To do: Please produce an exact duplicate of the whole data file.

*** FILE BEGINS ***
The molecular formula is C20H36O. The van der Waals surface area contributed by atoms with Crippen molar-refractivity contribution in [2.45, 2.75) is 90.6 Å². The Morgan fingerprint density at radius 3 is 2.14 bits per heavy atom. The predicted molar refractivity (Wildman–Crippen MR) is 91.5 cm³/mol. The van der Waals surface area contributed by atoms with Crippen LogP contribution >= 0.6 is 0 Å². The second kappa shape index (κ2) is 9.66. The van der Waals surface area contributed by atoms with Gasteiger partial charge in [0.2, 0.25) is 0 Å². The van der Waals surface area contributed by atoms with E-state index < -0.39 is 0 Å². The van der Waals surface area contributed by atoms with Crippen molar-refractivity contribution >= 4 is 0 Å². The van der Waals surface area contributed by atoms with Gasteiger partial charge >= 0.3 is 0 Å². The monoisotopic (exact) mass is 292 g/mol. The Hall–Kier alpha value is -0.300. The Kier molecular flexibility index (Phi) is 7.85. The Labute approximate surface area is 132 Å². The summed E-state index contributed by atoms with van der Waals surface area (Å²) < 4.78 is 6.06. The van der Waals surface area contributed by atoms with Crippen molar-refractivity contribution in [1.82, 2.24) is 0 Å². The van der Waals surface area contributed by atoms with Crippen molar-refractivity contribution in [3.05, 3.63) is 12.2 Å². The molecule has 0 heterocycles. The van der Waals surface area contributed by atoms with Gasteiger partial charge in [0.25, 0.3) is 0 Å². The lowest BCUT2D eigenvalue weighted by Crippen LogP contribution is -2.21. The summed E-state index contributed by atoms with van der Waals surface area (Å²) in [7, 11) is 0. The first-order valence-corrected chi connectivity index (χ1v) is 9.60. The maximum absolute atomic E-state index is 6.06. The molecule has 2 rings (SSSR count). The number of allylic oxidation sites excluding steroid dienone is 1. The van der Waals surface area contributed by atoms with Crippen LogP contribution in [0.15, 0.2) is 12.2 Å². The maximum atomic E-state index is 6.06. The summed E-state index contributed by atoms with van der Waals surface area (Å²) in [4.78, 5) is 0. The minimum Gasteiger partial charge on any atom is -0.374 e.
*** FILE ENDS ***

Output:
The molecular formula is C20H36O. The van der Waals surface area contributed by atoms with Crippen molar-refractivity contribution in [2.45, 2.75) is 90.6 Å². The Morgan fingerprint density at radius 3 is 2.14 bits per heavy atom. The predicted molar refractivity (Wildman–Crippen MR) is 91.5 cm³/mol. The van der Waals surface area contributed by atoms with Crippen LogP contribution >= 0.6 is 0 Å². The second kappa shape index (κ2) is 9.66. The van der Waals surface area contributed by atoms with Gasteiger partial charge in [0.2, 0.25) is 0 Å². The van der Waals surface area contributed by atoms with E-state index < -0.39 is 0 Å². The van der Waals surface area contributed by atoms with Crippen molar-refractivity contribution >= 4 is 0 Å². The van der Waals surface area contributed by atoms with Gasteiger partial charge >= 0.3 is 0 Å². The monoisotopic (exact) mass is 292 g/mol. The Hall–Kier alpha value is -0.300. The Kier molecular flexibility index (Phi) is 7.85. The Labute approximate surface area is 132 Å². The summed E-state index contributed by atoms with van der Waals surface area (Å²) < 4.78 is 6.06. The van der Waals surface area contributed by atoms with Crippen molar-refractivity contribution in [1.82, 2.24) is 0 Å². The van der Waals surface area contributed by atoms with Crippen molar-refractivity contribution in [3.05, 3.63) is 12.2 Å². The molecule has 0 heterocycles. The van der Waals surface area contributed by atoms with Gasteiger partial charge in [0.25, 0.3) is 0 Å². The lowest BCUT2D eigenvalue weighted by Crippen LogP contribution is -2.21. The summed E-state index contributed by atoms with van der Waals surface area (Å²) in [7, 11) is 0. The first-order valence-corrected chi connectivity index (χ1v) is 9.60. The maximum absolute atomic E-state index is 6.06. The molecule has 2 rings (SSSR count). The number of allylic oxidation sites excluding steroid dienone is 1. The van der Waals surface area contributed by atoms with Crippen LogP contribution in [0.15, 0.2) is 12.2 Å². The maximum atomic E-state index is 6.06. The summed E-state index contributed by atoms with van der Waals surface area (Å²) in [4.78, 5) is 0. The minimum Gasteiger partial charge on any atom is -0.374 e.